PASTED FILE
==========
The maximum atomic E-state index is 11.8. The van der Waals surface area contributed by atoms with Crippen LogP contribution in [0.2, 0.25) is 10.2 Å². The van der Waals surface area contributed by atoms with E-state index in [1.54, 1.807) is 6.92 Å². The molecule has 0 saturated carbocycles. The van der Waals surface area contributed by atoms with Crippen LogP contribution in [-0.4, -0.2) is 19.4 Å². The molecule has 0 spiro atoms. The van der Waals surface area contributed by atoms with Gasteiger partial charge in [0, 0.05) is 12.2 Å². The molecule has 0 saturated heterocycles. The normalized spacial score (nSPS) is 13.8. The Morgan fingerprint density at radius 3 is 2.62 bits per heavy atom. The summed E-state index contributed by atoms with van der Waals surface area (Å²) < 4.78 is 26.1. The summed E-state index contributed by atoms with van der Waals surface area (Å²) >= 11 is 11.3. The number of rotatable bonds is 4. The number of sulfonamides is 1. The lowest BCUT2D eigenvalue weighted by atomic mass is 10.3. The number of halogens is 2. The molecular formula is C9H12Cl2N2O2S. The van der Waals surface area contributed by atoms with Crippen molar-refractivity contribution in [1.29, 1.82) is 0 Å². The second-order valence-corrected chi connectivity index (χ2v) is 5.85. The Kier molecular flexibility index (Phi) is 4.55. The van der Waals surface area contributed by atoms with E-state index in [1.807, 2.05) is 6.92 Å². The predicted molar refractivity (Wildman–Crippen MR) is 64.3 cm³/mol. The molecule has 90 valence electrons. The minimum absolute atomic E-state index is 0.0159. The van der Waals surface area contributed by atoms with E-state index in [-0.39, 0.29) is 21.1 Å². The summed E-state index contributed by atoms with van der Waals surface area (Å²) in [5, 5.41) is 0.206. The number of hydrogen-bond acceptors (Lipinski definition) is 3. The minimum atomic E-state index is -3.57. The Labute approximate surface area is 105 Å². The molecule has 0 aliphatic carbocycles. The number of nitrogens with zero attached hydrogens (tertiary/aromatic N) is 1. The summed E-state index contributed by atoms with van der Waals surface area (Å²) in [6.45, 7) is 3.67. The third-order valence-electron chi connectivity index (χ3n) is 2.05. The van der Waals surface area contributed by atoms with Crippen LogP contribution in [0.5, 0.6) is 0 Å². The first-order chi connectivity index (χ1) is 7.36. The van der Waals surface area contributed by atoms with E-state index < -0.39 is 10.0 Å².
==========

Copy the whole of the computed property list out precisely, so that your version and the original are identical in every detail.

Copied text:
The maximum atomic E-state index is 11.8. The van der Waals surface area contributed by atoms with Crippen LogP contribution in [0.2, 0.25) is 10.2 Å². The van der Waals surface area contributed by atoms with E-state index in [1.54, 1.807) is 6.92 Å². The molecule has 0 saturated carbocycles. The van der Waals surface area contributed by atoms with Crippen LogP contribution in [-0.4, -0.2) is 19.4 Å². The molecule has 0 spiro atoms. The van der Waals surface area contributed by atoms with Gasteiger partial charge in [0, 0.05) is 12.2 Å². The molecule has 0 saturated heterocycles. The normalized spacial score (nSPS) is 13.8. The Morgan fingerprint density at radius 3 is 2.62 bits per heavy atom. The summed E-state index contributed by atoms with van der Waals surface area (Å²) < 4.78 is 26.1. The summed E-state index contributed by atoms with van der Waals surface area (Å²) >= 11 is 11.3. The number of rotatable bonds is 4. The number of sulfonamides is 1. The lowest BCUT2D eigenvalue weighted by atomic mass is 10.3. The number of halogens is 2. The molecular formula is C9H12Cl2N2O2S. The van der Waals surface area contributed by atoms with Crippen molar-refractivity contribution in [1.29, 1.82) is 0 Å². The second-order valence-corrected chi connectivity index (χ2v) is 5.85. The Kier molecular flexibility index (Phi) is 4.55. The van der Waals surface area contributed by atoms with E-state index in [1.807, 2.05) is 6.92 Å². The predicted molar refractivity (Wildman–Crippen MR) is 64.3 cm³/mol. The molecule has 90 valence electrons. The minimum absolute atomic E-state index is 0.0159. The van der Waals surface area contributed by atoms with E-state index in [-0.39, 0.29) is 21.1 Å². The summed E-state index contributed by atoms with van der Waals surface area (Å²) in [5, 5.41) is 0.206. The number of hydrogen-bond acceptors (Lipinski definition) is 3. The minimum atomic E-state index is -3.57. The Labute approximate surface area is 105 Å². The molecule has 0 aliphatic carbocycles. The number of nitrogens with zero attached hydrogens (tertiary/aromatic N) is 1. The summed E-state index contributed by atoms with van der Waals surface area (Å²) in [6.45, 7) is 3.67. The third-order valence-electron chi connectivity index (χ3n) is 2.05. The van der Waals surface area contributed by atoms with Crippen LogP contribution in [0.5, 0.6) is 0 Å². The first-order chi connectivity index (χ1) is 7.36. The van der Waals surface area contributed by atoms with E-state index < -0.39 is 10.0 Å².